SlideshowA San Francisco Tour With Wise Sons: Where to Find Jewish and Eastern European Comfort Food
Evan Bloom and Leo Beckerman opened Wise Sons Jewish Delicatessen in the Mission to give San Francisco a dose of the deli culture we'd been missing. "We sucked at first. But we knew we could be better than what's out there," Evan said. And Wise Sons is better, by far.
Evan and Leo started cooking together in 2003 for UC Berkeley's Jewish student center. They soon grew a weekly flock of 250 students and after graduation continued feeding friends in their backyards. By January 2011, they were popping-up in San Francisco cafes and at a Ferry Building farmer's market stand once a week before opening their brick-and-mortar in February 2012.
They don't have a deli counter, or bagels every day, and they occasionally hear the "How can you be a deli without tongue?" argument (their menu does actually feature brined tongue from time to time). What they do have is a solid commitment to old-school deli charm and integrity, making their pickles and spreads in-house, baking their selection of daily breads, curing and smoking all their own meat, including their seven-day-brined pastrami. If lines out the door aren't enough proof that the masses are mostly pleased, Bon Appetit Magazine named them one of the best Jewish delis in the nation last fall—and they've barely been open a full year.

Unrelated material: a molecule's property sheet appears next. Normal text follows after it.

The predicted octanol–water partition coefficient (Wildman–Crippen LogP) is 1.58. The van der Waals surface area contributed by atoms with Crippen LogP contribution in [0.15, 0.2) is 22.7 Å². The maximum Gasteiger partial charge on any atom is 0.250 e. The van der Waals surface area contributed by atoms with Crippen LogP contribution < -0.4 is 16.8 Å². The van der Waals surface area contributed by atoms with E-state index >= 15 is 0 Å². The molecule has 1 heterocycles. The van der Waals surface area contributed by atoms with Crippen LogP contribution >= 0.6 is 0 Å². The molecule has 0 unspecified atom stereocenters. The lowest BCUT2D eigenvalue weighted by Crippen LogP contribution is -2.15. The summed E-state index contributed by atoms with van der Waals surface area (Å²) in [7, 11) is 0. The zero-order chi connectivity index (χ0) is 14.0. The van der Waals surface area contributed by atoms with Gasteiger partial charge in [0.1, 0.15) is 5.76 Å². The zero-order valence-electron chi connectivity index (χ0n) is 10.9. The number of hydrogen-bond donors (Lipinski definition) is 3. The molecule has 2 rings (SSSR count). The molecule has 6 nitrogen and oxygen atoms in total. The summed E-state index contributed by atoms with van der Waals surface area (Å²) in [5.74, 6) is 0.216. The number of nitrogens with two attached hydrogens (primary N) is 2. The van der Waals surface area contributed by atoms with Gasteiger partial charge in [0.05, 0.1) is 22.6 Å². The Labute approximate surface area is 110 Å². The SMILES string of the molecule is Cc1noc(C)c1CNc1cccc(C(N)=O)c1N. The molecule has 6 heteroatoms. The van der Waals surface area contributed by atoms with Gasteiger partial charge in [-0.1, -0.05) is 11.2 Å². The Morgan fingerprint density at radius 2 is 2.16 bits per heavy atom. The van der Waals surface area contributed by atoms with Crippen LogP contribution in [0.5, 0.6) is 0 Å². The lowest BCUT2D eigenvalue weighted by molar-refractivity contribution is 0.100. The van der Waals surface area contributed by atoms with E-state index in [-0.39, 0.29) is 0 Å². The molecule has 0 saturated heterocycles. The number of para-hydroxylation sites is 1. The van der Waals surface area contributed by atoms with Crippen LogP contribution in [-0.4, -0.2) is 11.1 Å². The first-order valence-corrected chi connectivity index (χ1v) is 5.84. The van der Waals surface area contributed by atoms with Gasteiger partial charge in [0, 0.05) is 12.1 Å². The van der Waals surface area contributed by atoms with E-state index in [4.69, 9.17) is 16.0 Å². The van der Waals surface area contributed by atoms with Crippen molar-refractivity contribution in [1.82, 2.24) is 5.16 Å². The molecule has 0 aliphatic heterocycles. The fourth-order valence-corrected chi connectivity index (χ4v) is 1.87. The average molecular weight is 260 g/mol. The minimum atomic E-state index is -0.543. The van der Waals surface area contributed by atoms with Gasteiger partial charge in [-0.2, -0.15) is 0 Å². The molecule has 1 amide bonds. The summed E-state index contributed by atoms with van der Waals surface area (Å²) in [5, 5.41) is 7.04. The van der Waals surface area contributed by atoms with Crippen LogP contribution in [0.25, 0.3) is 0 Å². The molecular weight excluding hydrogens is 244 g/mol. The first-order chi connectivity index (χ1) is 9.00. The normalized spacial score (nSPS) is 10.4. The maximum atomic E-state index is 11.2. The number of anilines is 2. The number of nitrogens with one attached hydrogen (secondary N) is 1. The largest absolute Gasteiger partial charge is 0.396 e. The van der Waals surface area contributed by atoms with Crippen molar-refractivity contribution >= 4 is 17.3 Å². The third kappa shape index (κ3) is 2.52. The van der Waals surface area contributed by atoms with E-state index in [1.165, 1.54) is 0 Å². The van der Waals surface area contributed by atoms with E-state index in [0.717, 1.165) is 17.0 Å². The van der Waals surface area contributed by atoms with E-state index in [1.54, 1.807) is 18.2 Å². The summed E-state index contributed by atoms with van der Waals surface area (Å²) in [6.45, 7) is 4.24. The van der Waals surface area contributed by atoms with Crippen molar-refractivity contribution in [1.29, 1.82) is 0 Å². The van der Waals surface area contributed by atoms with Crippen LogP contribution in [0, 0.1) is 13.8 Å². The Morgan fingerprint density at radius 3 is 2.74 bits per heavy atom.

But where do they go for borscht and bagels? Wise Sons is a tribute to Evan and Leo's common food heritage, so we spent an afternoon gathering up the tastes of their childhoods. We shopped for food staples and ate at go-to local joints that remind them of mealtime with their bubbes.
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Check out our tour, where we found borscht, bagels, pastrami, and so much more.